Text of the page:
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Employment Blog

A recent decision by an appellate court in California held that the inability of an employee to work with a particular supervisor because of anxiety and stress caused by oversight from the supervisor was not a disability under California Disability Discrimination Law.  As a result, the company did not discriminate against an employee who was terminated for a number of performance reasons even though her physician diagnosed the employee as having “adjustment disorder with anxiety.” 

In this case, the employee alleged she suffered from a disability that was the result of her inability to work under particular supervisors because of the anxiety and stress created by the standard oversight of her job performance by these supervisors.  The California Appellate Court found that this did not qualify as a disability even though her physician identified her condition as an adjustment disorder.

The employer did give the employee several months off to address her anxiety, but then terminated her employment when she was unable to produce medical information that showed she was disabled and unable to work in her current employment setting.  The California Court found that the employee did not suffer from a commonly recognized medical disability and therefore did not meet the first requirement to prove a disability discrimination case – that she suffered from a disability that impacted her ability to work.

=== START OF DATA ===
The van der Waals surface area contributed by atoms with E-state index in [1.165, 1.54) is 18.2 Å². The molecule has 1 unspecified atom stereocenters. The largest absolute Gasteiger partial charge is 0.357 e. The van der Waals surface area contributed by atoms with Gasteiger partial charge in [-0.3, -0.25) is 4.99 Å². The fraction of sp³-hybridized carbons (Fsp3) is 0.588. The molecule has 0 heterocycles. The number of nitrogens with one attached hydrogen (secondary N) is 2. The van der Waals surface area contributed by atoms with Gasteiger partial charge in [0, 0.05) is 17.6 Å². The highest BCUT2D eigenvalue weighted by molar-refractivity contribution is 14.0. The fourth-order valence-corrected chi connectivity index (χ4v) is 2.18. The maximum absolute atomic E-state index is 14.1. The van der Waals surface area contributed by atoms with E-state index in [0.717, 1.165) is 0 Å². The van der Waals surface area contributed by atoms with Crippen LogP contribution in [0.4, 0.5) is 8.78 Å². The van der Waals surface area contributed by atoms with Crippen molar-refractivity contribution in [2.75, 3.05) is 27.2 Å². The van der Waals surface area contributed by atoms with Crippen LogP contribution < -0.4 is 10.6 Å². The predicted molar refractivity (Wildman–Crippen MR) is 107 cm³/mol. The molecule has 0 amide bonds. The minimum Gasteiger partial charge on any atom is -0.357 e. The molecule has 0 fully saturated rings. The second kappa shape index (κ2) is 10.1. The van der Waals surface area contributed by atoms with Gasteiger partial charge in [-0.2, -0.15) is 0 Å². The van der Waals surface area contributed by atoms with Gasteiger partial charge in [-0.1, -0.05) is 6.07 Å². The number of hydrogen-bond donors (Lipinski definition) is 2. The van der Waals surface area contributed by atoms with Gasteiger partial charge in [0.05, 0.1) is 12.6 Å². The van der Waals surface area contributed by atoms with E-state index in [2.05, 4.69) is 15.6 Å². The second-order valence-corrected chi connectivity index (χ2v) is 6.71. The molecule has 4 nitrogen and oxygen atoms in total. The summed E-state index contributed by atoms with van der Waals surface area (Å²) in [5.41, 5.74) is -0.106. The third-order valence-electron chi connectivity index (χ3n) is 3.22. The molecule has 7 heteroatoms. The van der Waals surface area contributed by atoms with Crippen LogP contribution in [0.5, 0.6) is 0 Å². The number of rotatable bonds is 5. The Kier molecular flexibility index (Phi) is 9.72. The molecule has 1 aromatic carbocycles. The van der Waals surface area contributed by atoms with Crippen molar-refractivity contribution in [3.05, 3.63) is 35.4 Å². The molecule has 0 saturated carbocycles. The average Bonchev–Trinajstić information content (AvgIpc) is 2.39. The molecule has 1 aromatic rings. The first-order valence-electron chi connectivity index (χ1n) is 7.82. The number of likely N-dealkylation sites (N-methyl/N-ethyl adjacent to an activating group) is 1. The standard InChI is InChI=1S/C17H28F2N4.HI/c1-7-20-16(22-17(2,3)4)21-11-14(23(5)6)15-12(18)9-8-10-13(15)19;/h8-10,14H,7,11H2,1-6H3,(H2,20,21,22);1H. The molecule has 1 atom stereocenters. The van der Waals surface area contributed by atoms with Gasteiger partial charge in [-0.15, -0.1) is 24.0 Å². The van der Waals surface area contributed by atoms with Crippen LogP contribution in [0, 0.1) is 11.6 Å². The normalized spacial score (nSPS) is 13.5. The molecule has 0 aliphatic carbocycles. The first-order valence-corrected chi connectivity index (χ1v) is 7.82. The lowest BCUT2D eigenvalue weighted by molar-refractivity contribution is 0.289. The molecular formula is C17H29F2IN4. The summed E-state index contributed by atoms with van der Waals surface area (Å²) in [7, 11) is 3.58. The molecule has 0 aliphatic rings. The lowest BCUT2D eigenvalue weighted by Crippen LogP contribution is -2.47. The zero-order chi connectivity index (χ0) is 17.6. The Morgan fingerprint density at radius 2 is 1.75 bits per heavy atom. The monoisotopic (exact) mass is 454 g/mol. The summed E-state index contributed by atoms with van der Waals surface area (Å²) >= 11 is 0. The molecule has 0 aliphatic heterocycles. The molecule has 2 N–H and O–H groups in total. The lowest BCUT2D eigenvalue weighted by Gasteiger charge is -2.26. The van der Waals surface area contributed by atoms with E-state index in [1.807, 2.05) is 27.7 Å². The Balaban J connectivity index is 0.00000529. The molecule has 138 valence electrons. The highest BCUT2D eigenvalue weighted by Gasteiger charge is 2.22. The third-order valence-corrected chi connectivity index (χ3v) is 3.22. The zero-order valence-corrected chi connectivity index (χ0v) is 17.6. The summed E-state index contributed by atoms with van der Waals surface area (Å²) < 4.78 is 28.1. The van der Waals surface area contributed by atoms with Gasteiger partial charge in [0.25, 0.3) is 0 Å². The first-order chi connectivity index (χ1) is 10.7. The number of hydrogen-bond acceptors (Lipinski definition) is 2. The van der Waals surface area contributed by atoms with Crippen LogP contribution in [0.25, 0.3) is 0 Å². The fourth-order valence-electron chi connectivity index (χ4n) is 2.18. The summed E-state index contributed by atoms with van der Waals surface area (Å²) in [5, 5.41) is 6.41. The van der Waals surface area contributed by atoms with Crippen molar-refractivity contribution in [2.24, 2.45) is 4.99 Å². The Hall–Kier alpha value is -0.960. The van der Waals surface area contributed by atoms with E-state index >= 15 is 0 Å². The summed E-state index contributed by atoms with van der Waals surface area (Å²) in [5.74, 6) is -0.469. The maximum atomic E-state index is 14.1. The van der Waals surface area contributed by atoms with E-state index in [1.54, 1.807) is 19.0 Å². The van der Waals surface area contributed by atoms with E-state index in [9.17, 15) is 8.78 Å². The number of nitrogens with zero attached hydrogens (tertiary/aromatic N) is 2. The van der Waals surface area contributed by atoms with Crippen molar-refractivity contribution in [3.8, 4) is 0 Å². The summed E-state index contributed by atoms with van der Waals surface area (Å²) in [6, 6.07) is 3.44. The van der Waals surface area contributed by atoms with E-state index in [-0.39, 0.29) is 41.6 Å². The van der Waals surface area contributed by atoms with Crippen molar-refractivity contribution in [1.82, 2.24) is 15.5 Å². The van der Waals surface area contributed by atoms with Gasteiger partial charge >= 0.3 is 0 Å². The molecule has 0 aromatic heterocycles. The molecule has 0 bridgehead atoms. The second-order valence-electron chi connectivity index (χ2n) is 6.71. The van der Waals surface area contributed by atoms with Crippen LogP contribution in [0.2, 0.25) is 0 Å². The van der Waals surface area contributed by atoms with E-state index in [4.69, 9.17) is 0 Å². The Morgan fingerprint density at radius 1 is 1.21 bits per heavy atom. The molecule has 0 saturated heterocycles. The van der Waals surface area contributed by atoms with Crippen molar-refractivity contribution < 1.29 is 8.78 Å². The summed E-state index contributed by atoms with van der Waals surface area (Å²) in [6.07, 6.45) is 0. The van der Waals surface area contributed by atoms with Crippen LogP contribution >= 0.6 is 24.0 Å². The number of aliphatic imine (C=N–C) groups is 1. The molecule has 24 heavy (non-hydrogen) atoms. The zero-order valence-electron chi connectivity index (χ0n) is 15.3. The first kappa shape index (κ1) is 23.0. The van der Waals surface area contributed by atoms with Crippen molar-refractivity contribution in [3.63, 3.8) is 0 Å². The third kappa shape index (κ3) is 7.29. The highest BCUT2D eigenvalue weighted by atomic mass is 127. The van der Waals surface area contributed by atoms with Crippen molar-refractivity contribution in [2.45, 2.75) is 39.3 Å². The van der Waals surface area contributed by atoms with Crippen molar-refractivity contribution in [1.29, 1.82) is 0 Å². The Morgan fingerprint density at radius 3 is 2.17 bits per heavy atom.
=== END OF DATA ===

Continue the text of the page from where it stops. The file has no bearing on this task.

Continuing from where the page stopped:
This is a good decision for employers because employees often claim their supervisor is mistreating them or being too aggressive in their supervision of the employee’s performance as compared to the supervision of other employees.  An employee making a claim like this must have very clear documented medical information; however, employers may want to consider granting some time off as a way to show good-faith consideration of the problems experienced by the employee.